134. The cauldron (V)
It is now about ten years since Christopher Hitchens died, so, given that the dust has settled, now is a good time to review his actual influence, since, as with most celebrities, he is pretty much already forgotten—despite, at his prime, seeming a monumental figure. During his last decade, roughly 2001-2011, Hitchens was in his prime influence. The reason for this was 9/11. After that event, Hitchens changed his faith from Trotskyism to American progressivism; admittedly—especially through neoconservatism—two related, though not identical, faiths.
I was a Hitchens fan around 2004, when an undergraduate, not because he was an atheist—I had already decided that his atheism was puerile—but because he had a contentious style (I enjoyed being very contradictory then, purposively arguing against whatever position was put to me) and also because he was hostile to Islam. The purpose of the movement called “New Atheism” was basically two-fold: on the one hand it channelled the martial aggression sparked by 9/11 into an acceptable form of militarism; we were fighting “Islamofascists” who oppressed women and gays, not, specifically, for Christianity and white civilisation. On the other hand, New Atheism turned inwards, seeking to extirpate the domestic enemies of the regime, specifically flyover evangelical Christians; it sought to liken the far enemy, bin Laden, to the near enemy, Pat Robertson.
9/11 was a dangerous moment for the managerial state, because it released natural racial and religious instincts that the managerial state exists to liquidate; namely, the West being founded on the struggle against Islam and for Christianity, a struggle conducted by white Europeans. The attacks released primal European instincts that were usually heavily suppressed by mass propaganda; at the same time, the managerial state needed to canalise those instincts to wage war on the external enemy. New Atheism was the ideological answer to this question; it helped a generation conceptualise the events of 9/11 as a struggle for “reason” at home and abroad against “Islamofascism” abroad and “Christofascism” at home. Since most Europeans dislike Islam and Muslim immigration anyway, it was necessary and useful to channel this hostility into a non-racial and non-Christian ambivalence; hence the promotion of “ex-Muslims”, like Ayaan Hirsi Ali, whose purpose was to make sure that Europeans only disliked “radical Islam”, not the alien presence in their territories per se.
As a former Marxist, I noticed that Hitchens had just switched the language and beliefs of a Marxist talking about Cuba to the USA. His obsequious praise of America—the America of the managerial state, not dirty flyover country—was quite sickening, just like some Marxist tourist in Moscow in the 1930s; he was, of course, in part, singing for his supper. For Hitchens, “the revolution of 1917” he had praised in his youth became “the revolution of 1776”, and “Enlightenment values” replaced “dialectical materialism”—he basically jumped back to an earlier iteration of leftism. Comically, Hitchens rediscovered that his mother was Jewish and, in accordance with the ideology of the managerial state, endlessly talked of his “oppressed” heritage—a sure mark of high status in the contemporary ideology.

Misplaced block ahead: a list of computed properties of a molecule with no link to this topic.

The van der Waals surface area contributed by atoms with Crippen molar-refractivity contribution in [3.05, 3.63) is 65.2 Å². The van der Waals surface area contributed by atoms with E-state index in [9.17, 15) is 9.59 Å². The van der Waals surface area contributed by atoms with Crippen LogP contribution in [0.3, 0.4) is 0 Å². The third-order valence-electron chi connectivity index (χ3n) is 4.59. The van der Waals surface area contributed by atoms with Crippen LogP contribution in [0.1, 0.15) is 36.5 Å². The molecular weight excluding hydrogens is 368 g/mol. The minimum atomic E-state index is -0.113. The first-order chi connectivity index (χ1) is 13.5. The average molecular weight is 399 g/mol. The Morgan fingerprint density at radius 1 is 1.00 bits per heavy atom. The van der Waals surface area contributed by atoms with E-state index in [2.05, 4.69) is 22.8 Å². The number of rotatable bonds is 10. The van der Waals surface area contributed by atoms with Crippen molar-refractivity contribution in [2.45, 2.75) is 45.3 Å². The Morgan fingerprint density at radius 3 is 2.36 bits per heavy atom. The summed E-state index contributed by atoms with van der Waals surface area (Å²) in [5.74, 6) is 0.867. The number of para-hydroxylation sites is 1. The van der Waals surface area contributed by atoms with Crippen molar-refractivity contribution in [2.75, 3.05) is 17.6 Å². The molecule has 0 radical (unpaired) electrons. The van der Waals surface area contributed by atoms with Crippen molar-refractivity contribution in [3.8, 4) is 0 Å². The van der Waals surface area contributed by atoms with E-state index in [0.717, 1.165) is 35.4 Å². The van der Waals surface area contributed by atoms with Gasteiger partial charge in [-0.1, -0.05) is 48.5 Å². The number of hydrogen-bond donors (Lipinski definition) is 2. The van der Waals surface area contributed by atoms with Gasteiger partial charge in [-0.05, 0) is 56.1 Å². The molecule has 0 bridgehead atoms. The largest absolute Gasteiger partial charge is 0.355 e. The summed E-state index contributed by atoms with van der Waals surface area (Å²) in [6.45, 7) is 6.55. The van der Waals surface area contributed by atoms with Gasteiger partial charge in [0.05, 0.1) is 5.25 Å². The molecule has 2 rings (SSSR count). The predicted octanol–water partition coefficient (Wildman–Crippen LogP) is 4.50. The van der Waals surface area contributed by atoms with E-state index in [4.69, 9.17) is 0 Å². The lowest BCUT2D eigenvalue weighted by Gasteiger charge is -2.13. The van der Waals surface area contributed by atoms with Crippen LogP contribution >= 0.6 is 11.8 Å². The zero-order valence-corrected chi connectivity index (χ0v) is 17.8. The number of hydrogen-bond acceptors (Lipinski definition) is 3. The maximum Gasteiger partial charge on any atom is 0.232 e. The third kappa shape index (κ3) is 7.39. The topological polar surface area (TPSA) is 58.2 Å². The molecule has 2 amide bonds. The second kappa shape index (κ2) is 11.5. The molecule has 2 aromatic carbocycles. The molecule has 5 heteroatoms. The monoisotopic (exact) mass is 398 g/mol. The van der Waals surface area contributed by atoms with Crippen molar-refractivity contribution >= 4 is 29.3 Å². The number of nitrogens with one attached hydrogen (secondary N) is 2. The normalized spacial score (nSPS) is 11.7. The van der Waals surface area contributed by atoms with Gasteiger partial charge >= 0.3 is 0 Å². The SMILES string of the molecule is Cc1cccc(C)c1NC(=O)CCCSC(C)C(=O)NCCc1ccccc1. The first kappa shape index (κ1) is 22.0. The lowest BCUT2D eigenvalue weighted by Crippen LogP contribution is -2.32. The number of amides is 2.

New Atheism died out as the War on Terror faded from memory, its purpose was served. Its spectre revived recently when Democrats likened MAGA supporters storming the Capitol to “the Taliban”; the reasoning behind this is to create a narrative whereby Trump’s supporters are portrayed as domestic terrorists, with the legal structure created after 9/11 deployed against them. As with the accusation that Trump is a “fascist”, this is not literally true; but it is functionally true. The majority of MAGA evangelicals are more like Ned Flanders than Osama bin Laden, but the American managerial state—conceptualising itself, like the French revolutionary and Bolshevik states, as the force of reason liquidating unreason—reads both as threats of the same sort. Insofar as the managerial state’s purpose is to destroy the sacred and the rooted—destroy innocence, in fact—they are correct; though, generally, the people of faith prevail, in the end.